Alternative Asia

Bangladesh and Pakistan will both recover perhaps rather more quickly than India and recommence their national restructuring plans as they continue to forge a path towards industrialization. Bangladesh is doing well in attracting foreign investment (and will be the subject of the forthcoming March issue of our AIR investment research magazine). Pakistan is part of the CPEC deal with China and will be looking at how it can leverage that to get into position for gradually assisting with Afghanistan’s reconstruction. Sri Lanka will have some changes in Government as its economy has been badly mismanaged over the years, with China putting pressure on it to convert BRI infrastructure builds into cashflow generators. This will become an increasing theme along the BRI where China has financed investments. It now wants to place cash-flow generating digital trade infrastructures on top of those and will want to see concrete developments in this field, including elsewhere.

This means that overall, foreign investors can get their ducks in a row in China and work out how best to access the RCEP – while biding their time over covid-delayed projects. A mini-China boom can be expected for 2023 in terms of pent-up demand – it is time to prepare.

ASEAN will be an FDI darling in 2022, again because of RCEP but also because it has a fairly liberal mindset without the political covid sensitivities of China. People just want to get back to work – and to travel to see friends and colleagues. Easier travel corridors and better covid documentary acceptance will also make life easier for foreign investors.

Far East Russia

This is a far more difficult call, however the hysteria of Ukraine will possibly progress to an as yet discussed third route: the ongoing, near permanent possibility of a Russian annexation of Ukraine without it actually happening. This ushers in the concept of perpetual tenterhooks until someone loses the financial commitment and political patience. These are European issues but would tie up long term US and EU deployments and expenditures without being enough to trigger sanctions.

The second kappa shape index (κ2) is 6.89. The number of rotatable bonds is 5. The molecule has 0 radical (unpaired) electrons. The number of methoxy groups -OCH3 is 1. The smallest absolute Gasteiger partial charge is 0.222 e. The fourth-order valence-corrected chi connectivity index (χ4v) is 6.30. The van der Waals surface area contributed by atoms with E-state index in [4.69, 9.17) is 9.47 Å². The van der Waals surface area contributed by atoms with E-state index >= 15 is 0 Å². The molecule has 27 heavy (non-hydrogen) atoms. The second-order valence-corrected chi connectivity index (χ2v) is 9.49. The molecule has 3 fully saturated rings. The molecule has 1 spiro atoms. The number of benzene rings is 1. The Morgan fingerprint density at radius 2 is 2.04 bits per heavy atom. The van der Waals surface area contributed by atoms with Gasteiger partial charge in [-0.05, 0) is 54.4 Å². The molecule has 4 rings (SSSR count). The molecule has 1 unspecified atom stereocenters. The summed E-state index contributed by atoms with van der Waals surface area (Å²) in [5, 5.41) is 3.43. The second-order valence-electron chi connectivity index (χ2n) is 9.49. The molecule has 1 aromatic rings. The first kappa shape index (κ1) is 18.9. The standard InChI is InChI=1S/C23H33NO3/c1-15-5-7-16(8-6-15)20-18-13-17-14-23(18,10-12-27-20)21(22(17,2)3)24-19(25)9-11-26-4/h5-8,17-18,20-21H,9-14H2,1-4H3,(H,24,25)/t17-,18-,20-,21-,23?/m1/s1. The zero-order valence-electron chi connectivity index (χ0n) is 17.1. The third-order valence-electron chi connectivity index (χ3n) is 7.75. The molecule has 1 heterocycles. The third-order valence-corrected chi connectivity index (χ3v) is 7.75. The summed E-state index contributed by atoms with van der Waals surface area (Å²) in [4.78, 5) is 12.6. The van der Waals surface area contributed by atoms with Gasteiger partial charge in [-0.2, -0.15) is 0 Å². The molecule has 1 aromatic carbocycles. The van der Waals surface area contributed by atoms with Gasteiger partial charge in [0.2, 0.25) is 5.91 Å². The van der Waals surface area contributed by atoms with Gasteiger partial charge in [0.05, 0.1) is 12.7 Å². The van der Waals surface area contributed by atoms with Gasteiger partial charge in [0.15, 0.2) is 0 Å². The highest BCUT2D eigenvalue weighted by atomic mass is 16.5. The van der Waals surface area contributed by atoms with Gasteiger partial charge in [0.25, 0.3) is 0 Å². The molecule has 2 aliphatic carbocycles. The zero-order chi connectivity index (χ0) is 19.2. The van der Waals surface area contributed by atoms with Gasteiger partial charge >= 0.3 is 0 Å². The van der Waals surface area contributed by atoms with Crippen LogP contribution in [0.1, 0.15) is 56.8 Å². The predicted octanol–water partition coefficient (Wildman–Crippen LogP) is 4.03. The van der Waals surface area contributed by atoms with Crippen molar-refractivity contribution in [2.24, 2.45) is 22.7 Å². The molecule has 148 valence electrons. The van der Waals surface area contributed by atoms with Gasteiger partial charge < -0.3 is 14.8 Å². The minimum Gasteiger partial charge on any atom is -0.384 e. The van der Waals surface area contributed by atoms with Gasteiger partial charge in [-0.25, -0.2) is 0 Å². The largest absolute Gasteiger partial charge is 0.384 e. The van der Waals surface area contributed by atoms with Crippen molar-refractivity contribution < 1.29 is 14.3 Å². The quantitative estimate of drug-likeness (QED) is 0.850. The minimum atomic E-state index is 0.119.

While Russia is at present not considered an Asian play, it is, and a perpetual state of readiness over Ukraine distracts certainly the United States and the EU. This impacts Asia and suits Moscow as it gives it more time to get its Asian development policy properly in place. Russia’s trade with Asia is nearly equal to its trade with the EU,  its supply chains are shifting. Russia won’t be a 2022 play, however we can see a long-term surrounding of Ukraine wearing out US and EU objectives while Russia continues to build Far East infrastructure links. The Russian Far East currently attracts 35% of all FDI into this massive country: not enough attention has been paid to the impact of Western Russian political plays on the East. We can expect more Chinese, Japanese and South Korean investment into Russian Asia, while Germany and Poland will look on with interest. Russia’s Eurasian Economic Union meanwhile is poised to sign off numerous Asian and African free trade agreements this year. The Eurasian dynamics are changing. Russia may be moving away from Western Europe, but it is getting a lot closer to Asia. Opportunities will arise.


The Africa continent agreed a pan-African free trade agreement themselves on 1st January 2021 – just over a year ago. As trade and travel begin to wake up to the possibilities of new investment and trade manufacturing opportunities, more attention will be paid to AfCFTA. Watch out for increasing synergies between Asian export manufacturing and investments especially on the East Coast to service Asia. The African East Coast is set to supplant India as the next alternative Asia manufacturing destination. Are you prepared for the Asia+Africa dynamic?

As always, we will feature daily Asia updates and news at Asia Briefing, where you will also see the emergence of more webinars, new podcasts and additional focus on RCEP and the CPTPP agreements over the year.
We’ll also be hosting a variety of special events to commemorate Dezan Shira & Associates 30th anniversary, including some cool virtual and physical special charity themed programs, and hopefully a few parties and fun and games along the way.

Subscribing to Asia Briefing is free, and gets you access to these events and a complimentary weekly roundup. If you haven’t already – our subscription form is here.


Any views or opinions represented in this blog are personal commentary, belong solely to the contributor and do not necessarily represent the views of Asia Briefing Limited or Dezan Shira & Associates.